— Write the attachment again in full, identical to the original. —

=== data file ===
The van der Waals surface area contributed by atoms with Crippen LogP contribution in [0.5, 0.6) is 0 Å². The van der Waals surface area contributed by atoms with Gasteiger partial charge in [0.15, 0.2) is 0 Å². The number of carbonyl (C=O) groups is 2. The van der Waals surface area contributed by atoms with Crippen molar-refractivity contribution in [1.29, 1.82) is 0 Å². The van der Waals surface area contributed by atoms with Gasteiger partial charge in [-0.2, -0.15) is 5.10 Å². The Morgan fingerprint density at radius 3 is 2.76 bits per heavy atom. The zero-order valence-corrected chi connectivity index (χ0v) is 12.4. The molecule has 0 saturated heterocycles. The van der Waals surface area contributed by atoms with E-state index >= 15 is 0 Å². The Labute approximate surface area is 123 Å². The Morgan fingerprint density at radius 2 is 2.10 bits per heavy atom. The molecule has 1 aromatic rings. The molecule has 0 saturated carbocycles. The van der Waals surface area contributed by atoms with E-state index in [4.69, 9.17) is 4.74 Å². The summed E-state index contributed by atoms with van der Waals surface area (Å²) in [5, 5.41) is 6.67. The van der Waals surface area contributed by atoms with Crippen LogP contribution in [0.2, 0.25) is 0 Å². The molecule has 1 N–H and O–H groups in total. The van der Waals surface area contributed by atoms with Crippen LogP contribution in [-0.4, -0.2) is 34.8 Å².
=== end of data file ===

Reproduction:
The van der Waals surface area contributed by atoms with Crippen LogP contribution in [0.5, 0.6) is 0 Å². The van der Waals surface area contributed by atoms with Gasteiger partial charge in [0.15, 0.2) is 0 Å². The number of carbonyl (C=O) groups is 2. The van der Waals surface area contributed by atoms with Crippen molar-refractivity contribution in [1.29, 1.82) is 0 Å². The van der Waals surface area contributed by atoms with Gasteiger partial charge in [-0.2, -0.15) is 5.10 Å². The Morgan fingerprint density at radius 3 is 2.76 bits per heavy atom. The zero-order valence-corrected chi connectivity index (χ0v) is 12.4. The molecule has 0 saturated heterocycles. The van der Waals surface area contributed by atoms with E-state index >= 15 is 0 Å². The Labute approximate surface area is 123 Å². The Morgan fingerprint density at radius 2 is 2.10 bits per heavy atom. The molecule has 1 aromatic rings. The molecule has 0 saturated carbocycles. The van der Waals surface area contributed by atoms with E-state index in [4.69, 9.17) is 4.74 Å². The summed E-state index contributed by atoms with van der Waals surface area (Å²) in [5, 5.41) is 6.67. The van der Waals surface area contributed by atoms with Crippen LogP contribution in [0.2, 0.25) is 0 Å². The molecule has 1 N–H and O–H groups in total. The van der Waals surface area contributed by atoms with Crippen LogP contribution in [-0.4, -0.2) is 34.8 Å².